Survivalist: An individual or family unit who is preparing for the end of the world as we know it, commonly referred to by this group as TEOTWAWKI. People identified under this term believe that society as we know it is destabilizing and is on a one way road to completely breaking down. Survivalists believe that a dog-eat-dog world will prevail and will spread out from the inner cities at first into rural communities as famine sets in and food resources become scarce. Survivalists resemble preppers in all respects, with the added belief that they fully expect to have to defend what is theirs for their very survival. As such, they are a bit more militant. They focus more on combat and self-defense skills than do the common preppers, who tend to choose their lifestyle as much for the benefits of fostering good character and work ethic in their children, and eating healthier and tastier food, as they do for preparing for the end of the world.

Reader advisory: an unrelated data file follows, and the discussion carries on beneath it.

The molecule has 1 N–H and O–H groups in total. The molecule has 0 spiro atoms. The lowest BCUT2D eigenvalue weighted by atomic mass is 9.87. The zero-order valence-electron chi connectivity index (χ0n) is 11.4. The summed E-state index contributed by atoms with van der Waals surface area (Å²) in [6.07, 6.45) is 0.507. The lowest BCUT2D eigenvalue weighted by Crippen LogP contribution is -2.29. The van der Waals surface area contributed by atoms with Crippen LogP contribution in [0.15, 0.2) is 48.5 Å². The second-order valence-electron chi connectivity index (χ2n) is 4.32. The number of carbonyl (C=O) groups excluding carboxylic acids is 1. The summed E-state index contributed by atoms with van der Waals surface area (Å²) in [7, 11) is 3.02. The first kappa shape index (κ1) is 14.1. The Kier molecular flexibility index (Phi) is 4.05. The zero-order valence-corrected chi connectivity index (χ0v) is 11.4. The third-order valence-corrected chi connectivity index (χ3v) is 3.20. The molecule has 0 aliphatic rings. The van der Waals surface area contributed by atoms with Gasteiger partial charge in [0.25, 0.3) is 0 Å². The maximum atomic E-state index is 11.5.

Bug-out Shelter: The vast majority of people in the United States live fairly close to large population groups. People that pay attention to how dependent Americans are to grocery supply chains and public utilities realize that there is a certain level of security to be found in obscurity. For example, if the electricity is out for an extended period of time, let’s use the timeframe of a month, how long would it take to be noticed if you’re the only house in your neighborhood with its lights on, the only house with steam coming out of the dryer vents, and the only house with the constant hum of a power generator? If people become hungry they will become scared, and they will become more likely to help themselves to things that aren’t their own. In this scenario, the comfortable living situation that you have taken the time to build for yourself has just become a threat to your own survival, in that you have lost your obscurity and have gained notoriety as the only house in your neighborhood with abundant heat and energy. For this reason, people consider purchasing land in remote places and building houses, barns, or other types of shelters on them in which they can escape to in the event of a crisis. Usually, the land is either tillable or even more remote, such as being surrounded by timber. It is common for people to store water filtration systems, long-term food storage items, emergency medical supplies, guns and ammunition, heavy equipment, and large quantities of fuel and water. These places are generally made to be hard to access easily in order to discourage squatters and thieves. They have been affixed with the adoring label bug-out shelter.